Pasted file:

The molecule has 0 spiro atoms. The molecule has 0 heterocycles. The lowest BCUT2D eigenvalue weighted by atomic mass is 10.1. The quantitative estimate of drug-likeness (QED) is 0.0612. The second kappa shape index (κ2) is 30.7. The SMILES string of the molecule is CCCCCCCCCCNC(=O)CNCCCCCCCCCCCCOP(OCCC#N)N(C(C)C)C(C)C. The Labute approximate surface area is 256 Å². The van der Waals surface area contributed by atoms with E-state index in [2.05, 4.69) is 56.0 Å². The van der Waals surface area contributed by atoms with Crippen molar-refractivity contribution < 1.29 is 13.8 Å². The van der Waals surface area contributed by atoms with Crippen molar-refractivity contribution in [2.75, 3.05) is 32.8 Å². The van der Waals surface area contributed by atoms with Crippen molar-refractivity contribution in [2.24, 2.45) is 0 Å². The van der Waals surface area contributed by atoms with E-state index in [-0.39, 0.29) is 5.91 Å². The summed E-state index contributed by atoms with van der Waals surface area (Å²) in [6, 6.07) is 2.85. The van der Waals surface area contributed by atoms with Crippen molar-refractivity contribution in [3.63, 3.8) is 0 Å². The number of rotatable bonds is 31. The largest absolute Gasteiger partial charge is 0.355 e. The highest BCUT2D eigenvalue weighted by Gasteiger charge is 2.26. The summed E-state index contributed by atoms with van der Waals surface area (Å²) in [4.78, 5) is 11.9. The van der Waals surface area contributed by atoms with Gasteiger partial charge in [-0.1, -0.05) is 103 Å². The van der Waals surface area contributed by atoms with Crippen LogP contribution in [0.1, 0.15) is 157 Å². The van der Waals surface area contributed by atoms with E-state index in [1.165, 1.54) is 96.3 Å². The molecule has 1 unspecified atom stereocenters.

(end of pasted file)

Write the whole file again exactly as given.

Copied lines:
The molecule has 0 spiro atoms. The molecule has 0 heterocycles. The lowest BCUT2D eigenvalue weighted by atomic mass is 10.1. The quantitative estimate of drug-likeness (QED) is 0.0612. The second kappa shape index (κ2) is 30.7. The SMILES string of the molecule is CCCCCCCCCCNC(=O)CNCCCCCCCCCCCCOP(OCCC#N)N(C(C)C)C(C)C. The Labute approximate surface area is 256 Å². The van der Waals surface area contributed by atoms with E-state index in [2.05, 4.69) is 56.0 Å². The van der Waals surface area contributed by atoms with Crippen molar-refractivity contribution < 1.29 is 13.8 Å². The van der Waals surface area contributed by atoms with Crippen molar-refractivity contribution in [2.75, 3.05) is 32.8 Å². The van der Waals surface area contributed by atoms with Crippen molar-refractivity contribution in [2.24, 2.45) is 0 Å². The van der Waals surface area contributed by atoms with E-state index in [-0.39, 0.29) is 5.91 Å². The summed E-state index contributed by atoms with van der Waals surface area (Å²) in [6, 6.07) is 2.85. The van der Waals surface area contributed by atoms with Crippen molar-refractivity contribution in [3.63, 3.8) is 0 Å². The number of rotatable bonds is 31. The largest absolute Gasteiger partial charge is 0.355 e. The highest BCUT2D eigenvalue weighted by Gasteiger charge is 2.26. The summed E-state index contributed by atoms with van der Waals surface area (Å²) in [4.78, 5) is 11.9. The van der Waals surface area contributed by atoms with Gasteiger partial charge in [-0.1, -0.05) is 103 Å². The van der Waals surface area contributed by atoms with Crippen LogP contribution in [0.1, 0.15) is 157 Å². The van der Waals surface area contributed by atoms with E-state index in [1.165, 1.54) is 96.3 Å². The molecule has 1 unspecified atom stereocenters.